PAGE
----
The Telegraph
Since 1st March, 1999
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Enid Blyton’s revenge

London, March 19: She has been lampooned for her middle-class characters, vilified for her racial stereotypes, and even banned by some town halls. But Enid Blyton appears finally to have got her revenge.

The creator of the Famous Five and Secret Seven stories has emerged as an unexpected winner in a list of the most-borrowed authors from British libraries.

Blyton is one of 10 children’s writers to make it on to a list of the 20 most popular authors of the past 10 years.

The strong showing by so many children’s writers has been welcomed as proof that libraries are drawing in new readers after years of declining borrowing.

Figures compiled by the Public Lending Right, the organisation responsible for monitoring loans, reveal that Blyton, who died in 1968, has generated upwards of 12 million loans between 1995 and 2005.

Tony Summerfield, of the Enid Blyton Society, welcomed her continued popularity.

“She is still very popular with children despite the criticism in some quarters,” he said. “She always said the only critics she ever cared about were the children who read the books.”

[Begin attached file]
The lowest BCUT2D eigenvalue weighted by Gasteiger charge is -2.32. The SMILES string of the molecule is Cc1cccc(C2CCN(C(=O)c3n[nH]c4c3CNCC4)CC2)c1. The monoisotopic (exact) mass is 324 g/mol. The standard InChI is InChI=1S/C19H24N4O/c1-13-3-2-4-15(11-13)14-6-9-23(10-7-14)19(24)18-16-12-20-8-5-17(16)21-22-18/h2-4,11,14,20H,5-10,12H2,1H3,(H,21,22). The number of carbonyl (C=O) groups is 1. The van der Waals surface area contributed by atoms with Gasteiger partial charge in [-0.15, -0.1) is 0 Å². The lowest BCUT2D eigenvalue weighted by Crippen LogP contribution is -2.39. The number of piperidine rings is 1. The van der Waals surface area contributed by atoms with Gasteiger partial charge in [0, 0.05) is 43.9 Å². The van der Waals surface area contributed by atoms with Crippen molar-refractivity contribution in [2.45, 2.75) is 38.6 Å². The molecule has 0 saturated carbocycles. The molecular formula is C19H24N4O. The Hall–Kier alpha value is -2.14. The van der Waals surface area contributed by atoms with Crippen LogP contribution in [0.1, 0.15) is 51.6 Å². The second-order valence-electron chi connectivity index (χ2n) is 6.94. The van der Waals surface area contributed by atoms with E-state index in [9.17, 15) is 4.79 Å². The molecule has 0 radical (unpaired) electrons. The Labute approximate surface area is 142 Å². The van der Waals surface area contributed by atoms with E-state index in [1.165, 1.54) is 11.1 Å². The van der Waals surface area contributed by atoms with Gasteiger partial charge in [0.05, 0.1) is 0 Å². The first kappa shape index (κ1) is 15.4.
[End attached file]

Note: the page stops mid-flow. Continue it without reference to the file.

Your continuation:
Summerfield said the sheer volume of work produced by the author ' 150 novels alone ' was undoubtedly one of the reasons for her success.

“I think if a child gets hooked on the first Famous Five story then he wants to read the other 20 in the series. There are very few authors who can compete with that.”

The American R.L. Stine, whose comic horror novels have made him one of the world’s biggest-selling authors, is the highest placed children’s writer, at number three.

Stine, whose famous works include Say Cheese and Die, Be Careful What You Wish For and Monster Blood, out-performed British favourites such as Agatha Christie and Jack Higgins, the author of The Eagle Has Landed.

In recent years, a number of local authorities have tried to revamp libraries. Innovations such as the provision of Internet services and even cafes have boosted the number of visitors.

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